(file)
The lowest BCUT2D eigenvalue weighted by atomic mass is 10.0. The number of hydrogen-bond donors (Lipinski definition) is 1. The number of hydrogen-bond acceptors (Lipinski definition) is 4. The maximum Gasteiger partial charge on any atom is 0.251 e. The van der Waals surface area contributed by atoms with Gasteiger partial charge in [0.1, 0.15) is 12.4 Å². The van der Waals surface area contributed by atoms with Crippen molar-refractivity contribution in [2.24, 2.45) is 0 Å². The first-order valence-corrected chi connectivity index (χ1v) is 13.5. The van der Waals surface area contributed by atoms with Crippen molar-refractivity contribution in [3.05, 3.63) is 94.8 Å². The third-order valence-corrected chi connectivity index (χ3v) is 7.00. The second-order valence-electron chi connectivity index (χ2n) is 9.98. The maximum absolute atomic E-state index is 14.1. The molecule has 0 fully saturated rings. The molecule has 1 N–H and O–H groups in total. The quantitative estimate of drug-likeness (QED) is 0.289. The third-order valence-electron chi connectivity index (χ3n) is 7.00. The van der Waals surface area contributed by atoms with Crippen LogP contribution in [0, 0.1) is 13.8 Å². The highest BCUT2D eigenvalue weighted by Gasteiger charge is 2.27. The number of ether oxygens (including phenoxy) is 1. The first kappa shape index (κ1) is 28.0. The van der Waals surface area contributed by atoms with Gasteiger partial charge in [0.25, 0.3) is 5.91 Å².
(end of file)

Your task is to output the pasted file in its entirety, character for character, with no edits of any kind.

The lowest BCUT2D eigenvalue weighted by atomic mass is 10.0. The number of hydrogen-bond donors (Lipinski definition) is 1. The number of hydrogen-bond acceptors (Lipinski definition) is 4. The maximum Gasteiger partial charge on any atom is 0.251 e. The van der Waals surface area contributed by atoms with Gasteiger partial charge in [0.1, 0.15) is 12.4 Å². The van der Waals surface area contributed by atoms with Crippen molar-refractivity contribution in [2.24, 2.45) is 0 Å². The first-order valence-corrected chi connectivity index (χ1v) is 13.5. The van der Waals surface area contributed by atoms with Crippen molar-refractivity contribution in [3.05, 3.63) is 94.8 Å². The third-order valence-corrected chi connectivity index (χ3v) is 7.00. The second-order valence-electron chi connectivity index (χ2n) is 9.98. The maximum absolute atomic E-state index is 14.1. The molecule has 0 fully saturated rings. The molecule has 1 N–H and O–H groups in total. The quantitative estimate of drug-likeness (QED) is 0.289. The third-order valence-electron chi connectivity index (χ3n) is 7.00. The van der Waals surface area contributed by atoms with Crippen LogP contribution in [0, 0.1) is 13.8 Å². The highest BCUT2D eigenvalue weighted by Gasteiger charge is 2.27. The number of ether oxygens (including phenoxy) is 1. The first kappa shape index (κ1) is 28.0. The van der Waals surface area contributed by atoms with Gasteiger partial charge in [0.25, 0.3) is 5.91 Å².